Connecting to CSC supercomputers

Connecting to CSC supercomputers is done with ssh, i.e. for Puhti with

ssh <csc_username>

and for Mahti with

ssh <csc_username>

In Linux and macOS the ssh command can be given in the terminal. In Windows, ssh is available within PowerShell, MobaXterm and PuTTY. If you prefer to use PuTTy, specify as Host Name (using the default port 22 and SSH connection type). Clicking the Open button starts a new terminal session and asks for your CSC-username and password. Guidelines for MobaXterm are provided below (see Setting up SSH keys).

Once the terminal connection to Puhti is open you can start using it with the Linux command line tools (bash shell). An introduction to operating on the Linux command line can be found, for example, in our Linux Basics tutorial for CSC. You can have several Puhti connections open at the same time.

By default, SSH access to Puhti is authenticated with the password of your CSC user account.

Login nodes: important note for Puhti and Mahti

The login nodes can be used for light pre- and postprocessing, compiling applications and moving data. All other tasks are to be done in the compute nodes using the batch job system. Programs not adhering to these rules will be terminated without warning. Note that compute nodes can be used also interactively

Using graphical applications

NoMachine virtual desktop is a good way to use most graphical applications in Puhti. Note that in certain applications (e.g. RStudio Server provided as part of the r-env-singularity module), graphical applications are instead accessed through a local web browser via SSH tunneling.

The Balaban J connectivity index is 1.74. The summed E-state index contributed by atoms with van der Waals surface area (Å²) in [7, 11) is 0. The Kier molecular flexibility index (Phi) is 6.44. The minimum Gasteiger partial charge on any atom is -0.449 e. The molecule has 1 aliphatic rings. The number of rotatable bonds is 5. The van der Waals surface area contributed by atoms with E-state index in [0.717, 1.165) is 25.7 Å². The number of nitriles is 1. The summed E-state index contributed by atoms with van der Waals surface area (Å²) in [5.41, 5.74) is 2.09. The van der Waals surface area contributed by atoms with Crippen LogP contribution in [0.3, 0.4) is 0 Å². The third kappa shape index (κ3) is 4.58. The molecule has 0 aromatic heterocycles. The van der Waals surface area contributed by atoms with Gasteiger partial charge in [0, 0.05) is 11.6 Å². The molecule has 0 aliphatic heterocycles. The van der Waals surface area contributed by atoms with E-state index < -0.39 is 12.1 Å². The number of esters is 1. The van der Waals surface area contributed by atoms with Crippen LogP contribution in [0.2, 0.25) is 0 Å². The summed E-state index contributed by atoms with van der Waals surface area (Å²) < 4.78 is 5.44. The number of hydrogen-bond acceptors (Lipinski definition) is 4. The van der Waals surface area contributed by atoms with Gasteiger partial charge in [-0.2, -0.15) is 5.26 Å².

In addition to fast remote graphics, NoMachine enables you to keep your Puhti remote terminals active, even if you closed your local computer. Therefore, NoMachine is also well-suited for long interactive processes also without graphics. More details can be found in the NoMachine tutorial.

If you for some reason want to use a slower, X11 based graphical connection, your local computer must have an X server program installed and running. In Linux and macOS an X server is normally installed automatically, while for Windows it needs to be installed separately. A free X server for Windows is provided, for example, by MobaXterm or Xming.

Depending on your local ssh version, you may also need to add option -X or -Y to your ssh command:

ssh -X <csc_username>

In PuTTY, X11 forwarding is enabled in the connection settings (Connection -> SSH -> X11: Enable X11 forwarding).

Setting up SSH keys

SSH keys provide more secure authentication, which can be enabled with a two-step process:

  1. Generate SSH Keys
    The SSH Keys are always generated in pairs, one public key and one private key. These keys should be generated on the computer you are using to connect to CSC supercomputers.
  2. Copy public key to supercomputer
    Only the public key should be copied, don't copy the private key.


The private key should never be shared with anyone, not even with CSC staff. It should be also stored only in the local computer (Public key can be safely stored in cloud services).

An SSH key pair can be generated in the Linux and macOS terminal as well as in Windows PowerShell as follows. If you are a Windows user, you can also use PuTTy or MobaXterm.

ssh-keygen -t rsa -b 4096

You will be prompted for a file name and location where to save the key. Accept the defaults by pressing ENTER.

Next, you will be asked for a passphrase. Please choose a secure passphrase. It should be at least 8 characters long and should contain numbers, letters and special characters. Important: Do not leave the passphrase empty.